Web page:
Alex Evans is tested police chaplain

Alex Evans (M.Div.’87), pastor at Second Presbyterian Church in Richmond, Virginia, and chairman of the board of trustees of Union Presbyterian Seminary, is flanked by Detective John Walker and Sargeant Carol Adams of the Richmond Police Department. 



It was Sunday morning, less than a week after the April 16, 2007 massacre of 32 students and teachers at Virginia Tech in Blacksburg. A CNN reporter turned to Alex Evans (M.Div.’87), then chaplain to the Blacksburg Police Department, and asked him: “Well, preacher, what are you going to tell your congregation this morning?”

Evans, who was then serving as pastor at Blacksburg Presbyterian Church, was not a stranger to sudden violence. That past fall, at 4 a.m. on another Sunday morning, police had pulled him into a bloody incident where an escaped prisoner had shot his way out of a hospital emergency room, killing a security guard, and later, a sheriff’s deputy.

Now, in the wake of the Tech shootings, Evans faced gut-wrenching conversations with those who had been in or near the Norris Hall shootings, visits with grief-stricken families, and two shooting-related funerals in his own church. And, there was the toll on the police…the often invisible effects of violence on those whose jobs really don’t allow them to “feel” what they’re going through.

This first-hand awareness of what police experience with lack of support and counseling encouraged Evans to create, with fellow Blacksburg police chaplain Tommy McDearis and some police officers, the Virginia Law Enforcement Assistance Program (VALEAP).

“We ask our cops to do a lot of things,” said Evans. “They find themselves in unspeakable situations. We have become a culture of fear and violence, and police need resources to deal with the emotional effects of that reality. They need to stay healthy and whole, and we need to respond to that need.”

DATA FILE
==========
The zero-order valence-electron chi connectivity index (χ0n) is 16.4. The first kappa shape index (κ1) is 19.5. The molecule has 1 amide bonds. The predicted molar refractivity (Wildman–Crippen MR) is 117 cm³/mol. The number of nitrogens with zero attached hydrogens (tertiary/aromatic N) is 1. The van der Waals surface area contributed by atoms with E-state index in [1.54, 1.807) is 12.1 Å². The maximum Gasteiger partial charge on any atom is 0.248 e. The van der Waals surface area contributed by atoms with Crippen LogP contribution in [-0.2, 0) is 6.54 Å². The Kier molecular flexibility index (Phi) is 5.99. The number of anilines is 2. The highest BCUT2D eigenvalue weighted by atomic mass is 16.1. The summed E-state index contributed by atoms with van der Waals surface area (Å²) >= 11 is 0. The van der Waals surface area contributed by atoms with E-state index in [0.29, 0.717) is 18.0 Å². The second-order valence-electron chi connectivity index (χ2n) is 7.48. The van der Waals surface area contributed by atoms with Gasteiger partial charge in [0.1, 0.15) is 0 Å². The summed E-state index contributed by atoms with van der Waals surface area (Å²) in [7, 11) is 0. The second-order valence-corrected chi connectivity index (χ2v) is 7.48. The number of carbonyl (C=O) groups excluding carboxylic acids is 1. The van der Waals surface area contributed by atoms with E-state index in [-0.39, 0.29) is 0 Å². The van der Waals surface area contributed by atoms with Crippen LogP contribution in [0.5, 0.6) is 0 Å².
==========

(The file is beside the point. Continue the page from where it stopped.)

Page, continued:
Eric Skidmore (M.Div.’90), a fellow Union  graduate, had himself started the South Carolina Law Enforcement Assistance Program. He came to Blacksburg and encouraged Evans to start a similar program in Virginia.

By 2009, VALEAP was a reality. The first year’s participants in a three-day Post Critical Incident Seminar included 25 police officers who were still dealing with the personal aftershocks of the Tech shootings.

At least 400 police officers have attended the free-of-charge conferences held since 2009 by all-volunteer VALEAP. VALEAP’s largest funding source in recent years is the Peacemaking Fund of the Synod of the Mid-Atlantic.

Said Evans, “A ‘critical incident’ can be the shooting of a cop’s partner, a violent car wreck, child abuse, any number of things. One attendee said, ‘I shot someone. My department sent me here for that, but that’s not what bothers me. There was a car wreck years ago, and I saw this kid…and I can’t get him out of my mind.’”

“At the conference, there are lectures on trauma, family issues, alcoholism, and addiction,” said Evans. “Cops sit around a table, and each one takes 15 or 20 minutes and describes the critical incident he or she experienced. It’s cops talking to cops; cops helping cops.”

“There is a growing need for this,” Evans said. “We started with one conference a year, and it filled up immediately. If we had more funding, we’d go to three or four. It’s a safe space. And it’s a sacred space.”

There’s a session titled “The Search for Meaning,” where participants can talk about the effect their experience may have had on their lives, their psyche, and their desire to go to work.

“It’s a chance for cops to come together and find support from one another and from those who understand the rigors and trauma of police work. It’s a chance to say, ‘Bad things happen. God understands. And we keep living by faith, and that’s hard to find sometimes.’ Trauma affects your sleep, your daily life and relationships, your sense of God, and your faith, no matter what your faith is.”

On that Sunday morning in 2007, after the Tech shootings, Evans was able to tell the CNN reporter what he would say to his church.

“I told him it would be Psalm 46…‘God is our refuge and strength, an ever-present help in trouble.’”

“All through the ages, people have suffered, and God is our help. That is what we say.”